Women who rallied in sweltering heat outside last summer’s Southern Baptist Convention annual meeting in Dallas to draw attention to sexual abuse and domestic violence in the denomination are hoping for a warmer reception from convention leaders when they reassemble at the 2019 SBC in Birmingham, Alabama.
Encouraged by a recent Houston Chronicle/San Antonio Express-News series validating many of their concerns, organizers of the 2018 For Such a Time as This Rally announced Feb. 19 they intend to be on hand for the June 11-12 gathering at the Birmingham-Jefferson Convention Center.
Ashley Easter, a blogger, advocate for abuse survivors and self-proclaimed “Christian feminist,” described the reactions of many pastors and ministry leaders who walked by last year’s demonstration outside the Kay Bailey Hutchison Dallas Convention Center as “very disconcerting.”
“Some pastors gave a ‘thumbs down’ sign,” said Easter, founder of another gathering for abuse survivors and advocates called The Courage Conference. “Others refused to accept the resource page our experts compiled.”
Last year’s inaugural For Such a Time as This Rally came just days after conservative patriarch Paige Patterson lost his job as president of Southwestern Baptist Theological Seminary after news articles in the Washington Post quoted women who claimed he mishandled their reports of rape.
The controversy, fueled by the #MeToo movement in larger society demanding an end to abuse of women in the workplace, set the scene for a 2018 SBC resolution denouncing abuse and formation of a Sexual Abuse Advisory Group by new SBC President J.D. Greear.
Greear, pastor of The Summit Church in Durham, North Carolina, gave convention leaders a progress report this week in Nashville, Tennessee, amid new buzz created when two newspapers joined forces to document widespread abuse in SBC churches and a system that often does little to address it.
“We are hopeful that as the Houston Chronicle and others have continued to shine light on this pervasive problem, SBC leaders will be more receptive to our anti-abuse message in 2019.”
“We are hopeful that as the Houston Chronicle and others have continued to shine light on this pervasive problem, SBC leaders will be more receptive to our anti-abuse message in 2019,” said Easter, author of The Courage Coach: A Practical, Friendly Guide on How to Heal from Abuse.
Tuesday’s news release said For Such a Time as This organizers have reached out to SBC leaders and offered to host a resource room at the 2019 annual meeting. The room would be open to pastors and ministry leaders interested in learning how to identify and combat abuse and a place to hear stories of abuse survivors within the SBC.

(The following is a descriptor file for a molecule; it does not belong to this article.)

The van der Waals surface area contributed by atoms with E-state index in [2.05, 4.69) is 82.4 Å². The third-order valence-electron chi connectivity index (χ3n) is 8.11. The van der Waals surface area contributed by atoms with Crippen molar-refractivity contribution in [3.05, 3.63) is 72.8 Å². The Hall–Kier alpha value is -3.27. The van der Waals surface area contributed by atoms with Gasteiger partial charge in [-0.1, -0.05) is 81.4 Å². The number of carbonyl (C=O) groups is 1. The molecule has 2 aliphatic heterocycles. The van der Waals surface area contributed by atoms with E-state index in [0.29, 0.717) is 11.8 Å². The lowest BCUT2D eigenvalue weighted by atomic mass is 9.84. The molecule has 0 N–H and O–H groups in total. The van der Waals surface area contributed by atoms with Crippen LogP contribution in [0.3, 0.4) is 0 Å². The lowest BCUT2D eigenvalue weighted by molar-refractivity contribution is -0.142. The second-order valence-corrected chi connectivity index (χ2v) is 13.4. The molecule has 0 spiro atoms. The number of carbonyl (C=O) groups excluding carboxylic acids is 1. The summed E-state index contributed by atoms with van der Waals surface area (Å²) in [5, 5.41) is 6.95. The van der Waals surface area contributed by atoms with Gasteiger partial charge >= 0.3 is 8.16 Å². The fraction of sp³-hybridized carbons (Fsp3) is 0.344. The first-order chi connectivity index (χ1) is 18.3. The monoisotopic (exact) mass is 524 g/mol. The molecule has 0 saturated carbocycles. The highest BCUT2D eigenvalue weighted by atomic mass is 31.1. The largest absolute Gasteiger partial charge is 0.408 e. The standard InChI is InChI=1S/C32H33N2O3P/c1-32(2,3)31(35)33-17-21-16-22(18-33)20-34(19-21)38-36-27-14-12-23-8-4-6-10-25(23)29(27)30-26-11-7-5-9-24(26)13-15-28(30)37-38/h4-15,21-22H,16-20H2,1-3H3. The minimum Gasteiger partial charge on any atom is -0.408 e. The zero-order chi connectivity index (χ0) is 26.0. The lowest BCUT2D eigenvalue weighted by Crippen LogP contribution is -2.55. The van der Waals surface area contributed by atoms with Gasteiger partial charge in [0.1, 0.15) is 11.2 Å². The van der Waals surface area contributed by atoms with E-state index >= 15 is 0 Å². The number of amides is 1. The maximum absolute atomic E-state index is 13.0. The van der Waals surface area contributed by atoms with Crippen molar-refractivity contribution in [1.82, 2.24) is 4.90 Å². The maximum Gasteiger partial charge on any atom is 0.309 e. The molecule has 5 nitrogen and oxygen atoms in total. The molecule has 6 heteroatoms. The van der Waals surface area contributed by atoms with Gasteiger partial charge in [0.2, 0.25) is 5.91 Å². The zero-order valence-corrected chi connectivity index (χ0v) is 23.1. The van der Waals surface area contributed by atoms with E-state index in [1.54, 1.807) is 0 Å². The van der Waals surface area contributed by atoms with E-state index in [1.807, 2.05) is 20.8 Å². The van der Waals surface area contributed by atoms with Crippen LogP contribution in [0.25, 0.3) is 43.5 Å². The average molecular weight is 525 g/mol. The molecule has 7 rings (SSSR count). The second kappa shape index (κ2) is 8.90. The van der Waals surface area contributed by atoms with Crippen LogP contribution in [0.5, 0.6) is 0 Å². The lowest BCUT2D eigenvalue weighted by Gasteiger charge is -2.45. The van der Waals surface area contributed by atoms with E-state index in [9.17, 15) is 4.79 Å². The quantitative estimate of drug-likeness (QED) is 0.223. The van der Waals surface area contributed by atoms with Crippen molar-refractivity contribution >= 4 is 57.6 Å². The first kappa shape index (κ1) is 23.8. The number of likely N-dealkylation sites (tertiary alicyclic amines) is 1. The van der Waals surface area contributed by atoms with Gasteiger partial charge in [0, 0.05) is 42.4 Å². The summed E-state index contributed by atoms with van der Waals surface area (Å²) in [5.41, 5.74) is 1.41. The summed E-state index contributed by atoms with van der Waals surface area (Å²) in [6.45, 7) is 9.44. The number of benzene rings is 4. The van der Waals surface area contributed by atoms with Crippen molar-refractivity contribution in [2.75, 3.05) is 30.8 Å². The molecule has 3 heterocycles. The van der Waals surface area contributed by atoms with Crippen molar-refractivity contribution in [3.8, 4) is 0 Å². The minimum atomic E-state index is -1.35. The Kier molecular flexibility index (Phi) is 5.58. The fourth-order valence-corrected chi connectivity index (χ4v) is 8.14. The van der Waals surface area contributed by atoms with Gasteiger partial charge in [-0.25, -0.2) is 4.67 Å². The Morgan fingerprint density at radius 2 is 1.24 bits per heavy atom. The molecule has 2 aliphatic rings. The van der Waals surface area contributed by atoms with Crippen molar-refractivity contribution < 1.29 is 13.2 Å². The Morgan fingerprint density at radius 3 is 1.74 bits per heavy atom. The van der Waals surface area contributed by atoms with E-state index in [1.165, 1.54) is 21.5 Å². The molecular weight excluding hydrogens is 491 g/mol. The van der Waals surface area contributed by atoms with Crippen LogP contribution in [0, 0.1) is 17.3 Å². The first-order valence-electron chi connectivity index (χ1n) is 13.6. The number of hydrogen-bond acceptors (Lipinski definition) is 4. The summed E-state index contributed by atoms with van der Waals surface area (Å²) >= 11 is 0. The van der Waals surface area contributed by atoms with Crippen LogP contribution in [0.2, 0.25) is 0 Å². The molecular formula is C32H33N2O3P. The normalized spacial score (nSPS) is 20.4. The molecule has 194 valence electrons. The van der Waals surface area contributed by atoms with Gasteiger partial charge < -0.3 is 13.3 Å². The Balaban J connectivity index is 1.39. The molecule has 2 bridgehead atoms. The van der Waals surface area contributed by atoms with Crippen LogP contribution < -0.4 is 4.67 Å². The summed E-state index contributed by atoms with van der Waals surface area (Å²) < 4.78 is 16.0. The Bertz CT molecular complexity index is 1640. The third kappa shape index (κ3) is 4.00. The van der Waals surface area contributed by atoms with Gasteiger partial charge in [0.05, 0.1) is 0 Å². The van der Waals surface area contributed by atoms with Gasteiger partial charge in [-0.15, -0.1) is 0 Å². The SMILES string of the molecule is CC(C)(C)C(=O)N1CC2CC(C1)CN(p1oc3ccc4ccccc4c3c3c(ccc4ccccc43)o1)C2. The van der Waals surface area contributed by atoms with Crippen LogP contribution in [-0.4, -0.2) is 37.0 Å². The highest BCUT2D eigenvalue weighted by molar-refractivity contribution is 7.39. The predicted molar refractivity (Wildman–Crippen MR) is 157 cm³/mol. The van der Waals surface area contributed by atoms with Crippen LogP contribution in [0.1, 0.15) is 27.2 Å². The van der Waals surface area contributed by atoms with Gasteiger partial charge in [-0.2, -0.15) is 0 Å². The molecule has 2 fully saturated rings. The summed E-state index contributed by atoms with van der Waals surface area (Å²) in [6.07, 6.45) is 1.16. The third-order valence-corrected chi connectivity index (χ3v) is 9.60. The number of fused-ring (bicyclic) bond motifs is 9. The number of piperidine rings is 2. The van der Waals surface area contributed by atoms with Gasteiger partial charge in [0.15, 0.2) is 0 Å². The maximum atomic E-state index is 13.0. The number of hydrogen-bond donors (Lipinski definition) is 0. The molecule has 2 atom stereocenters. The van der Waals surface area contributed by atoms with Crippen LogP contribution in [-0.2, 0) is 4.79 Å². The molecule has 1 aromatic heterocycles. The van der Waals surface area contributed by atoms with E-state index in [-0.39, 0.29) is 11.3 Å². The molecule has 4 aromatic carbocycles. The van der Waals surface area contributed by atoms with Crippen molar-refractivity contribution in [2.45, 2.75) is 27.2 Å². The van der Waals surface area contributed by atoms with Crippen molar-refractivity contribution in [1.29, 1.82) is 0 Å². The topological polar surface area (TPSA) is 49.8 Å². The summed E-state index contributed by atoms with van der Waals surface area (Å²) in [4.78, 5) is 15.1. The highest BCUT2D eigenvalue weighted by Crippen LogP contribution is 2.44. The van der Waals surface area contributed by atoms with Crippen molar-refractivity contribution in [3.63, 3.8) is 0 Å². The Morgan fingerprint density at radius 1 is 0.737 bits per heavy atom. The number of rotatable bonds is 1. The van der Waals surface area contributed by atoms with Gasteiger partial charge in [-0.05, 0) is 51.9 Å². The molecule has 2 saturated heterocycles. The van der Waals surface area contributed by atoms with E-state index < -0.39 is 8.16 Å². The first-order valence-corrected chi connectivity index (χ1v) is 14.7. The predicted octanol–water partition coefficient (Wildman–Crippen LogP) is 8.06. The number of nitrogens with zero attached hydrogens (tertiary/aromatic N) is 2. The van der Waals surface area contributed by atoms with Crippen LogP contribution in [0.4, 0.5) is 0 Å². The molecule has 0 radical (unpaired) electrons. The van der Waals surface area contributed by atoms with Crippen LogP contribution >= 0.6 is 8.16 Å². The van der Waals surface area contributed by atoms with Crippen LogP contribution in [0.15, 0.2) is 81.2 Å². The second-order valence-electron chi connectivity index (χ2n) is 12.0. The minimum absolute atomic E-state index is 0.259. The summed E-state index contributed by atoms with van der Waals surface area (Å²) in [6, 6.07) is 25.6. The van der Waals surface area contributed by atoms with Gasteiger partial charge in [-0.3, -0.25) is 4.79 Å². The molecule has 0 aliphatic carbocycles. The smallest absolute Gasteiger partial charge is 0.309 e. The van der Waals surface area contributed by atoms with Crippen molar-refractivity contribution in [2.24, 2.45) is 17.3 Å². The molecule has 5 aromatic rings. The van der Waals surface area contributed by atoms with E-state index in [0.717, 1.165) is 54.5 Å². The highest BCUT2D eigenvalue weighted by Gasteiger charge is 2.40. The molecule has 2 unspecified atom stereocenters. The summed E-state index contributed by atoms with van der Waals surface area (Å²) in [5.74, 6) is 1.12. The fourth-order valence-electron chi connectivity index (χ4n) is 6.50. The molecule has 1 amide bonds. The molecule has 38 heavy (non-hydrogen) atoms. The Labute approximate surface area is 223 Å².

They said they have not yet heard back from SBC leaders about their request.
“It is more important than ever for Southern Baptist leaders to listen to what survivors have to say,” said Jules Woodson, another conference organizer who entered the #MeToo spotlight last year when she told her story of sexual abuse by a Southern Baptist youth minister in 1998 to media outlets including the New York Times. “To be given the runaround at this stage — when all we want to do is help pastors address and prevent abuse — is extremely concerning.”
Whether or not they are allowed inside the meeting hall, the women intend to hold a second For Such a Time as This Rally somewhere near the annual meeting site on Tuesday, June 11. Exact time and location will be announced later, the group said on Facebook.
The For Such a Time as This coalition, named after a verse in the Book of Esther in the Bible, lists three specific goals: mandatory training for pastors, establishment of a database to help identify sexual predators and straight talk about “how poorly women are treated, respected and valued within SBC churches.”
Conference organizers said they appreciate recent announcements and apologies in wake of the Houston Chronicle’s coverage, but “there remains a long road ahead.”
Greear, who at Monday’s SBC Executive Committee meeting suggested reforms including removal of churches that show “wanton disregard” for abuse prevention, also unveiled a website announcing upcoming curriculum titled Becoming a Church that Cares Well for Abuse.
Christa Brown, an abuse survivor and advocate who first suggested creation of a system to receive, evaluate and share information about known or credibly accused abusers in Southern Baptist life in 2006, said she would like to hear less talk from SBC leaders and see more action.
“Previously, J.D. Greear promised ‘bold steps,’” Brown commented on Greear’s reform proposals. “But this announcement isn’t ‘bold;’ it’s just bare-bones.”
Brown, author of This Little Light: Beyond a Baptist Preacher Predator and His Gang, told Baptist News Global she sees little difference between Greear’s claim that Southern Baptists are “doing everything we can to evaluate” the feasibility of a convention-wide database and a 2007 statement by then-SBC President Frank Page that “we are looking at the creation of such a registry.”
“Both are statements that were made in the face of massive media exposure,” she said. “In 2007, when the media went away, no database was ever created. So now, 12 years later, I’m going to wait for action — the real deal of a database — before I start applauding the words.”
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